MP demands action on Gladstone cancer jump
Independent Gladstone MP Liz Cunningham has called on the Health Minister to investigate new cancer data that has revealed higher incidence in Gladstone compared with the Queensland average.
Ms Cunningham (pictured) said she wanted Deputy Premier and Health Minister Paul Lucas to look into the new data, which showed a 10 percent higher cancer rate in Gladstone compared to all of Queensland.
“I’d like him to have a look at the breakdown in the cancer report, find out the types of cancer, the contributors to that cancer and say whether Gladstone presents as a cluster,” she said.
The Queensland Cancer Council this month released data showing on average 132 people in Gladstone were diagnosed with cancer every year between 2003 and 2007.
Queensland Cancer Council public affairs director Anne Savage said the 10 percent figure was comprised of all cancer types, but the increased risk appeared to be driven in part by increases in lung cancer and melanoma.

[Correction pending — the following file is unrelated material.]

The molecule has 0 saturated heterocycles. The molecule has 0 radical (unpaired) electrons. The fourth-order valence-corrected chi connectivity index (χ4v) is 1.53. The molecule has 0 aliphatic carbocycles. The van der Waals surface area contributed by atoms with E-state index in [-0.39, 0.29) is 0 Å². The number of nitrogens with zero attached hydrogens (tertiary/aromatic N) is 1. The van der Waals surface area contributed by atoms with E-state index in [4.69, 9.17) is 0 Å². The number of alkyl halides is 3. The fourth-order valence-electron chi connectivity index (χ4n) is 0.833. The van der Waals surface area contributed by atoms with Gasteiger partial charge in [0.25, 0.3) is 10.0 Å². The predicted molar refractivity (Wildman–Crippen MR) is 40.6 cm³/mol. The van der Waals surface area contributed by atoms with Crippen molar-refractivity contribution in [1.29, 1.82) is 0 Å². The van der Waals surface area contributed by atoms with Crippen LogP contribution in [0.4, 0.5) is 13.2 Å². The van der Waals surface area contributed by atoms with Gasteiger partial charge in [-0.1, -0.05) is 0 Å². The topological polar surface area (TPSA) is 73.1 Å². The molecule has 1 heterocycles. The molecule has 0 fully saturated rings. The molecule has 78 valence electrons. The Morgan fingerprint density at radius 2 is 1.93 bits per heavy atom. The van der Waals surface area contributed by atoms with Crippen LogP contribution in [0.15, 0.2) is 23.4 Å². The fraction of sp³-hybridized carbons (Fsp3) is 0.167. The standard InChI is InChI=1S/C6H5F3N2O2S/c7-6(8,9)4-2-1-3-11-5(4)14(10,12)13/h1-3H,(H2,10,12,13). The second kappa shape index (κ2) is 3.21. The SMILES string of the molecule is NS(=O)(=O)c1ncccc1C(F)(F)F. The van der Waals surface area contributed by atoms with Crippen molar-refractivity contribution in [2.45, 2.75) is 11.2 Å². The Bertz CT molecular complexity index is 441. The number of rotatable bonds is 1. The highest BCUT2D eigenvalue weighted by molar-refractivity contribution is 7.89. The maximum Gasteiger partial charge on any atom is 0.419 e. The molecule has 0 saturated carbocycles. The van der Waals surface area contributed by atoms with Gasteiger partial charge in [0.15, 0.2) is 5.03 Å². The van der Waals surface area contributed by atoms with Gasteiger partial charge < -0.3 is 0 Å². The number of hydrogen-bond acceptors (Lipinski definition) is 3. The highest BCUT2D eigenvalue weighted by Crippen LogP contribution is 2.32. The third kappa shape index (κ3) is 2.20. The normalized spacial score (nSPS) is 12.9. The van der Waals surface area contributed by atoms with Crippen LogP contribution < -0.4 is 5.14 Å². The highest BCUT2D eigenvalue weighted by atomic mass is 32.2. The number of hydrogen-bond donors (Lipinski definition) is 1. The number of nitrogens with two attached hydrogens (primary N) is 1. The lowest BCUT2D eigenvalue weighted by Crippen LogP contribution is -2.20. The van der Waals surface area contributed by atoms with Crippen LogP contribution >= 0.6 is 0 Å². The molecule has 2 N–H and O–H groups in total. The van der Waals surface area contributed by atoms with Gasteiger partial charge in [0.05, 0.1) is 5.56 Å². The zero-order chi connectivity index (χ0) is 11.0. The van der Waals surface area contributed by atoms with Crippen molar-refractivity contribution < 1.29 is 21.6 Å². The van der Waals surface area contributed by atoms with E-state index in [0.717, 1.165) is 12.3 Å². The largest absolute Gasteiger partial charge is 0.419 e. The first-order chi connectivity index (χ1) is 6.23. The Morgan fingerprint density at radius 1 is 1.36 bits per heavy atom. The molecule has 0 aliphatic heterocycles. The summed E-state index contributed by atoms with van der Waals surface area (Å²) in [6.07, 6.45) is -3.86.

Ms Cunningham said reports such as this worried residents.
“Generally speaking the people in Gladstone are concerned to see anything that is negative where Gladstone is above the average. We want to know why we’re above the average,” she said.
“I think the most common question is ‘Does the industry or the industry mix contribute to that?'”
The new data comes after the Queensland Health’s Clean and Healthy Air for Gladstone Project delivered its final report earlier this month into the link between air quality and the high rate of Chronic Lymphoid Leukaemia in the Gladstone area, which was more than double the Queensland average between 1996 and 2004.
Mr Lucas said in State Parliament last week the report had found no link between the level of pollutants in Gladstone’s air and the rate of cancer.
“There is no reason people of that city should have to worry that polluted air endangers their health,” he said.
He said the Australian Institute of Health and Welfare’s 2010 report stated regional areas in general had a higher risk of cancers resulting from smoking and sun exposure.
But Ms Cunningham said she wanted Mr Lucas to do more to assess the new data, including investigations into the breakdown of the types of cancers contained in the report.
“That’s not the answer, just to sort of flick it and say well it’s melanoma and lung cancer and people can act more responsibly,” she said.